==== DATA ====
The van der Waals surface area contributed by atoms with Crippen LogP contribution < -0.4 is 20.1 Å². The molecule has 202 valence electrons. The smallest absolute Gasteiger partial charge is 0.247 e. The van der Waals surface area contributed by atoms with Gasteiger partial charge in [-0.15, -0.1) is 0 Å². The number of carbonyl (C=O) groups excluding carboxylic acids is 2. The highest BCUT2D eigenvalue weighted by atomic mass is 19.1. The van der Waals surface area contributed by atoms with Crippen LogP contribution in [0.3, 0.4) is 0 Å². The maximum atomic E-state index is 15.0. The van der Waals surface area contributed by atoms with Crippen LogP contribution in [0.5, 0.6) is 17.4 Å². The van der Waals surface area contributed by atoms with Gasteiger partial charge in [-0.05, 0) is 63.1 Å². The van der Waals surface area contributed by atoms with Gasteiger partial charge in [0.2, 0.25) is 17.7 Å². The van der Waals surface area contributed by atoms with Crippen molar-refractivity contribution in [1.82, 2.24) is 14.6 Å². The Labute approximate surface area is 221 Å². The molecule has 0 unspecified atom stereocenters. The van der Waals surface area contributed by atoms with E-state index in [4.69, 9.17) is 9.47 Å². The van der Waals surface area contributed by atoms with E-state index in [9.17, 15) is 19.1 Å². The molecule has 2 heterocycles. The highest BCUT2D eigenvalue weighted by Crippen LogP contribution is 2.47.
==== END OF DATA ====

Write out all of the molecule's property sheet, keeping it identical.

The van der Waals surface area contributed by atoms with Crippen LogP contribution < -0.4 is 20.1 Å². The molecule has 202 valence electrons. The smallest absolute Gasteiger partial charge is 0.247 e. The van der Waals surface area contributed by atoms with Gasteiger partial charge in [-0.15, -0.1) is 0 Å². The number of carbonyl (C=O) groups excluding carboxylic acids is 2. The highest BCUT2D eigenvalue weighted by atomic mass is 19.1. The van der Waals surface area contributed by atoms with Crippen LogP contribution in [0.3, 0.4) is 0 Å². The maximum atomic E-state index is 15.0. The van der Waals surface area contributed by atoms with Crippen LogP contribution in [0.5, 0.6) is 17.4 Å². The van der Waals surface area contributed by atoms with Gasteiger partial charge in [-0.05, 0) is 63.1 Å². The van der Waals surface area contributed by atoms with Gasteiger partial charge in [0.2, 0.25) is 17.7 Å². The van der Waals surface area contributed by atoms with Crippen molar-refractivity contribution in [1.82, 2.24) is 14.6 Å². The Labute approximate surface area is 221 Å². The molecule has 0 unspecified atom stereocenters. The van der Waals surface area contributed by atoms with E-state index in [4.69, 9.17) is 9.47 Å². The van der Waals surface area contributed by atoms with E-state index in [9.17, 15) is 19.1 Å². The molecule has 2 heterocycles. The highest BCUT2D eigenvalue weighted by Crippen LogP contribution is 2.47.